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Progressive rock is a record collecting world unto itself

Progressive rock blew out its mainstream welcome in the D.I.Y. punk era. But like rockabilly, country blues, swing music, and disco, Prog never went away.

By Stephen M. H. Braitman

Progressive rock, as a mainstream music genre, blew out its welcome in the punk era where the D.I.Y. ethic effectively shut down music that was pretentious and pompous. Pretentiousness and pompousness were still to be found, even in punk and post-punk intellectualism, but prog rock’s distinctive elongated grandiosity left the limelight.

However, like rockabilly, country blues, swing music, and disco, it never went away. Unlike those other ancient music forms, progressive music has actually grown stronger as a niche genre than it ever was mainstream. A short breeze through Google listings will show robust activity world-wide with hundreds of bands categorized as prog on a dozen or more labels solely dedicated to the music. Comparable to the success of metal and jam bands, prog rock knows who its audience is, and its audience knows what it likes.

(Dig deeper into progressive rock.)


From a collector standpoint, prog has many opportunities for discovery. And profitability. Some of the highest selling records on eBay and elsewhere now are progressive rock. This is due to a few factors.

First, many of the more distinctive, odder, and strange releases were on small labels with limited marketing (Spark, Delta, Stable, Cube, Nasco), or they were simply swamped by the dominance of Yes, Genesis, Emerson Lake & Palmer, King Crimson and the other major acts of the time.

Second, many of the records being sought now were not originally identified as progressive rock when first released. In the late ’60s and throughout most the 1970s, there was so much experimentation and (mind/music) expansion that no one really could keep up with all the tangents being explored. Prog rock 35 years ago pretty much meant rock with a symphony orchestra, or at least a band playing like a symphony. Now it can mean a much wider range, from some of the jazz rock fusion ensembles of the ’70s to heavy metal with a Lord of the Rings complex. German experimental bands like Neu and Can have been accepted under the prog rock banner, as well as some of the more idiosyncratic English folk rock bands, and, yes, even “On The Corner” by Miles Davis.

Third, the influence of progressive rock on music around the world had an immense impact, with completely separate lines of development spinning off the original sources. Italy, Peru, the Scandinavian countries, even the Philippines all had their prog rock bands and thriving scenes. It is a keenly competitive game finding many of those original vinyl LPs. It’s a challenge, and often a major investment. A copy of the 1972 album by Tarkus from Peru last sold on eBay in 2009 for $3,050. The “One” album by Norwegian band Flax from 1976 topped out at $900+ in its last eBay appearance last November.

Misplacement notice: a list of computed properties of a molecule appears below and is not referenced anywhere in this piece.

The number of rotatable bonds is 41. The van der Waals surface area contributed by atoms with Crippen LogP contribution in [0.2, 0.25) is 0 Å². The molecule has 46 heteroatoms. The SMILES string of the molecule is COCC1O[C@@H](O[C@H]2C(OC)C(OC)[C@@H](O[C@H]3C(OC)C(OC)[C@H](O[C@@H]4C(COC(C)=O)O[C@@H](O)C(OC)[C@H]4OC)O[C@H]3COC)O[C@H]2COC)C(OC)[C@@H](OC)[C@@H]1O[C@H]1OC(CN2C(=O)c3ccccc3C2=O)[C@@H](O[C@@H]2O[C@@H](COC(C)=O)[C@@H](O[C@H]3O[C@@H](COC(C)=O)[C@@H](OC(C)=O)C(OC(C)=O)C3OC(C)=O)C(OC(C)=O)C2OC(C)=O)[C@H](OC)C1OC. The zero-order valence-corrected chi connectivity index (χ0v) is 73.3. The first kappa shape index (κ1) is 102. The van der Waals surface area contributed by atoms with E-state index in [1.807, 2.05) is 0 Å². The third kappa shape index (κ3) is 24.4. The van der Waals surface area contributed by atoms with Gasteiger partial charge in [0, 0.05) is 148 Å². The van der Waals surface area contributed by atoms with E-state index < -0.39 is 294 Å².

Not all prog rock is highly valued, or at least much can still be had for relatively bargain prices: Traffic Sound (Peru), Terco (Brazil), Crucis (Argentina), Kozmic Muffin (Spain), and Egg (U.K.) all sold for under $100 last year. One can argue quality, or quantity, or ignorance as factors affecting value, but generally it’s still happy hunting grounds for the savvy collector.

Searching for unknown treasures still yields good results if one is willing to expand the parameters. The fact is that almost any obscure album from the 1970s (extra points for unpronounceable name; double extra points for incomprehensible cover art) that is not instantly recognizable as something else can be called prog rock. It’s a genre that one never needs to explain, yet fits so many in its very big tent.
The Prog Rock Archives ( is the definitive starting point for all things prog, from histories and discographies, forums, buying and selling, and even listening: They have a comprehensive list and links to progressive rock radio programs around the world. This Quebec-based Web site could hardly be more comprehensive.

Stephen M. H. Braitman is a music writer and collector. The first LPs he ever purchased for himself were Tim Buckley’s “Goodbye & Hello,” Kaleidoscope’s “Beacon From Mars,” and Pink Floyd’s “Piper At The Gates Of Dawn.” He is also a music appraiser; visit